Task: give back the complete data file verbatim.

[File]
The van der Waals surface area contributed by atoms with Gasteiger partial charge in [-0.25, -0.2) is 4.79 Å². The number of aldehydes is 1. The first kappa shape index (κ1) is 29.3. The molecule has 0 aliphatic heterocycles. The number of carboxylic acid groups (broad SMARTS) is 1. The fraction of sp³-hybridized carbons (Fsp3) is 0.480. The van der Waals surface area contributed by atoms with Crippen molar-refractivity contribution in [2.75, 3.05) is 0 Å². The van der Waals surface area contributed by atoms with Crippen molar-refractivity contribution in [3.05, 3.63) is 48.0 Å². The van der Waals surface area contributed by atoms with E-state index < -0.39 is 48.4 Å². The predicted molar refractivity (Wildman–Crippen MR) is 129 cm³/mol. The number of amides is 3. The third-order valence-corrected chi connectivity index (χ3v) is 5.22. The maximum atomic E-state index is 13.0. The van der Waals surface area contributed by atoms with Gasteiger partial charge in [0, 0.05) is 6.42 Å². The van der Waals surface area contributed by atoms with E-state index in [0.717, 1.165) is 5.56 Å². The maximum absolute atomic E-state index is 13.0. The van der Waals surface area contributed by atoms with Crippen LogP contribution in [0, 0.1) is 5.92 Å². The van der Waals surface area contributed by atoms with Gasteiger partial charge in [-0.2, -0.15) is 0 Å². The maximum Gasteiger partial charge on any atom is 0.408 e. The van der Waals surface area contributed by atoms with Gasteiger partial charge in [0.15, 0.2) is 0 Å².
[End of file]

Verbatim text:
The van der Waals surface area contributed by atoms with Gasteiger partial charge in [-0.25, -0.2) is 4.79 Å². The number of aldehydes is 1. The first kappa shape index (κ1) is 29.3. The molecule has 0 aliphatic heterocycles. The number of carboxylic acid groups (broad SMARTS) is 1. The fraction of sp³-hybridized carbons (Fsp3) is 0.480. The van der Waals surface area contributed by atoms with Crippen molar-refractivity contribution in [2.75, 3.05) is 0 Å². The van der Waals surface area contributed by atoms with Crippen molar-refractivity contribution in [3.05, 3.63) is 48.0 Å². The van der Waals surface area contributed by atoms with E-state index < -0.39 is 48.4 Å². The predicted molar refractivity (Wildman–Crippen MR) is 129 cm³/mol. The number of amides is 3. The third-order valence-corrected chi connectivity index (χ3v) is 5.22. The maximum atomic E-state index is 13.0. The van der Waals surface area contributed by atoms with Gasteiger partial charge in [0, 0.05) is 6.42 Å². The van der Waals surface area contributed by atoms with E-state index in [0.717, 1.165) is 5.56 Å². The maximum absolute atomic E-state index is 13.0. The van der Waals surface area contributed by atoms with Crippen LogP contribution in [0, 0.1) is 5.92 Å². The van der Waals surface area contributed by atoms with Gasteiger partial charge in [-0.2, -0.15) is 0 Å². The maximum Gasteiger partial charge on any atom is 0.408 e. The van der Waals surface area contributed by atoms with Gasteiger partial charge in [0.15, 0.2) is 0 Å².